The description is submitted to:

Session R4861 (Navigating Jewish Campus and Community Debates on Israel/Palestine in the Age of Trump), 2017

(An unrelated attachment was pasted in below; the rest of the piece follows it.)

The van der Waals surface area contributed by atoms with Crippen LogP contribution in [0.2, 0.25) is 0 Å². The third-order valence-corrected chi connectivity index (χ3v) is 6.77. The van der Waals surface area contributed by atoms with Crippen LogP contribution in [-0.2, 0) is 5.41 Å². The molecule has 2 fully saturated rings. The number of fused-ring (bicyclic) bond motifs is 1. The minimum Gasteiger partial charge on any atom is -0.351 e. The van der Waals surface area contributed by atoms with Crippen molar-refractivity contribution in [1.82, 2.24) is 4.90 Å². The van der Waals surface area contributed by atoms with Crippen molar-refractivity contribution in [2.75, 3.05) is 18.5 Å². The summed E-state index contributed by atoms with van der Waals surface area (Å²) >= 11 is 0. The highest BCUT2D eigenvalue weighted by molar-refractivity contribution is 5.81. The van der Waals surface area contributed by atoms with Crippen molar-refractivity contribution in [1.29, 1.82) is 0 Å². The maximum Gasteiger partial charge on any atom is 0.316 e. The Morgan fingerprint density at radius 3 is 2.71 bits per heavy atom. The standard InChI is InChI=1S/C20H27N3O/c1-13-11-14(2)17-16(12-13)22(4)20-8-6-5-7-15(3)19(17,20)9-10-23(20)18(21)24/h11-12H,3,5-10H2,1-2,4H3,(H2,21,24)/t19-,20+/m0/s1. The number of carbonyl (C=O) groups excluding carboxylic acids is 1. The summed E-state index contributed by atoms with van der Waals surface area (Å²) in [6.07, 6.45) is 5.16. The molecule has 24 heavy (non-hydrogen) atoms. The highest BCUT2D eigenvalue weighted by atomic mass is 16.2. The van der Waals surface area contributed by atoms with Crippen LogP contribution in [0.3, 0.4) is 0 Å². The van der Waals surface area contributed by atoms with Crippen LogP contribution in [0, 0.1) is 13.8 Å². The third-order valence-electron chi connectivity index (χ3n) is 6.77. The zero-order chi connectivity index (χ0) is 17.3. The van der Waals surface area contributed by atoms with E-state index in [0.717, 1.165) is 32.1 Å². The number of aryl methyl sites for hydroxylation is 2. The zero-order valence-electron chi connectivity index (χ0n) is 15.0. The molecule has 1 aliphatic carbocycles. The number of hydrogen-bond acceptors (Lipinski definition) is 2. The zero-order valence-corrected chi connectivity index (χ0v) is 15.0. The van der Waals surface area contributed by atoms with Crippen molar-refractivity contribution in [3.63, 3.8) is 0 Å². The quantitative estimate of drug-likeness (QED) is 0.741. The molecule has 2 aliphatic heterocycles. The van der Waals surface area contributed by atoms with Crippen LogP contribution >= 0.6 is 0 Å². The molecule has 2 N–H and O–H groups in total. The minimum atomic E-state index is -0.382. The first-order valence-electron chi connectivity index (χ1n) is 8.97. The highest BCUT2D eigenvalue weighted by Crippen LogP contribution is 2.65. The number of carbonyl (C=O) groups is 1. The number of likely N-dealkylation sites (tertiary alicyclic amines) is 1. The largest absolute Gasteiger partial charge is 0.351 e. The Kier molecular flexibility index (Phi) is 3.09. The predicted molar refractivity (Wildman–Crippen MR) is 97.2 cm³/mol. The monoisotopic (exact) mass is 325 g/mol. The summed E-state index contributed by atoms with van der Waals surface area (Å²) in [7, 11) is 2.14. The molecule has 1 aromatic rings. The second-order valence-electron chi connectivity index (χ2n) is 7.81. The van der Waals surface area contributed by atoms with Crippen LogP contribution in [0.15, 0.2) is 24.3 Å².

The past 15 or so years have witnessed the creation of nearly 30 new academic positions/institutes in Israel Studies across North American universities (as well as a handful in Europe, Australia, and Russia). This phenomenon has posed challenges for Middle East Studies scholars and programs. In the late 1990s, private groups like the Schusterman Foundation and the American-Israeli Cooperation Enterprise (AICE), which have spearheaded the fundraising for and advocacy of these new positions and institutes, correctly perceived a dearth of robust course offerings on Israeli society and history—including within Middle Eastern Studies programs. The enhancement of our capacity to teach about this subject is certainly laudable in the abstract. At the same time, an explicitly ideological rather than intellectual mission has driven the proliferation of most, if not all, of these positions. As explained on its website, one of AICE’s stated goals has been to “aid…efforts of students and faculty attempting to counteract anti-Zionist rhetoric and activities.” Given this objective, and given the expansion and growing sophistication of independent scholarship on Israel/Palestine within the academy over the same period, it is not surprising that existing faculty have responded to the expansion of Israel Studies on North American campuses with suspicion and questions. This sentiment has been felt particularly among those within Middle Eastern Studies who already have an established record of teaching and writing on Israel/Palestine, and who reject the premise that one can understand the Zionist movement or the Israeli state outside of their historical conflict with the Palestinians. To be clear, a number of excellent scholars have been hired to fill these new posts in Israel Studies. Nonetheless, anecdotal evidence suggests that many strong applicants whose work diverges from the ideological imperatives and assumptions of their funders have been consistently turned away. Of equal alarm is the way that the creation of these positions has Balkanized student enrollments in courses pertaining to Palestine/Israel along cultural, ethnic, and political lines. Since these trends are unlikely to disappear in the near future, it is worth reflecting openly on the fraught and at times controversial relationship between the fields of Middle East Studies, Israel Studies, and Jewish Studies.